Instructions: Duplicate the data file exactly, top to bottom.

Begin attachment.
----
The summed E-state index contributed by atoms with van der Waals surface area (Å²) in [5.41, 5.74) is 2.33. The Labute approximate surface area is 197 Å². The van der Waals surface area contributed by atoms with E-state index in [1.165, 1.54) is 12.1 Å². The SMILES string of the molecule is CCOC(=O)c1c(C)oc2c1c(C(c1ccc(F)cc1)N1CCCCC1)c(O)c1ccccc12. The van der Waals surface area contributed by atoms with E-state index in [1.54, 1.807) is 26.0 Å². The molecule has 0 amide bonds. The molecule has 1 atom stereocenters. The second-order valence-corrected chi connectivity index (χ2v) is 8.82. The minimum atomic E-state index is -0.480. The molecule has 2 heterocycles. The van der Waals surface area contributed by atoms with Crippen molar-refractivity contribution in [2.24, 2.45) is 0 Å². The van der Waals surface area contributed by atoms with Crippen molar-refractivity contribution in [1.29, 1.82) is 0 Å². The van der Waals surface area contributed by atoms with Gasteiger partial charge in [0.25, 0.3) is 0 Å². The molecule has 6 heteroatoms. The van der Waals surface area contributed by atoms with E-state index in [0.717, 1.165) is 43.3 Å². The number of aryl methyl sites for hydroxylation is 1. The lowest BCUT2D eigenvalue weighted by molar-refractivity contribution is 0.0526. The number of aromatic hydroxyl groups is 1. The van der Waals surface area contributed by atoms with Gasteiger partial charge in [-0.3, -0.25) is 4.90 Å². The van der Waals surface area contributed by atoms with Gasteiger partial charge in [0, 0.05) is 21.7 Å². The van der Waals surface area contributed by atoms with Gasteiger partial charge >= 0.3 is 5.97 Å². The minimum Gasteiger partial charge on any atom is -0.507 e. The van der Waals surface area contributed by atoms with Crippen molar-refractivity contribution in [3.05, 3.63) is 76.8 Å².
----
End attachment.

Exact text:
The summed E-state index contributed by atoms with van der Waals surface area (Å²) in [5.41, 5.74) is 2.33. The Labute approximate surface area is 197 Å². The van der Waals surface area contributed by atoms with E-state index in [1.165, 1.54) is 12.1 Å². The SMILES string of the molecule is CCOC(=O)c1c(C)oc2c1c(C(c1ccc(F)cc1)N1CCCCC1)c(O)c1ccccc12. The van der Waals surface area contributed by atoms with E-state index in [1.54, 1.807) is 26.0 Å². The molecule has 0 amide bonds. The molecule has 1 atom stereocenters. The second-order valence-corrected chi connectivity index (χ2v) is 8.82. The minimum atomic E-state index is -0.480. The molecule has 2 heterocycles. The van der Waals surface area contributed by atoms with Crippen molar-refractivity contribution in [2.24, 2.45) is 0 Å². The van der Waals surface area contributed by atoms with Crippen molar-refractivity contribution in [1.29, 1.82) is 0 Å². The van der Waals surface area contributed by atoms with Gasteiger partial charge in [0.25, 0.3) is 0 Å². The molecule has 6 heteroatoms. The van der Waals surface area contributed by atoms with E-state index in [0.717, 1.165) is 43.3 Å². The number of aryl methyl sites for hydroxylation is 1. The lowest BCUT2D eigenvalue weighted by molar-refractivity contribution is 0.0526. The number of aromatic hydroxyl groups is 1. The van der Waals surface area contributed by atoms with Gasteiger partial charge in [-0.3, -0.25) is 4.90 Å². The van der Waals surface area contributed by atoms with Gasteiger partial charge in [0, 0.05) is 21.7 Å². The van der Waals surface area contributed by atoms with Gasteiger partial charge >= 0.3 is 5.97 Å². The minimum Gasteiger partial charge on any atom is -0.507 e. The van der Waals surface area contributed by atoms with Crippen molar-refractivity contribution in [3.05, 3.63) is 76.8 Å².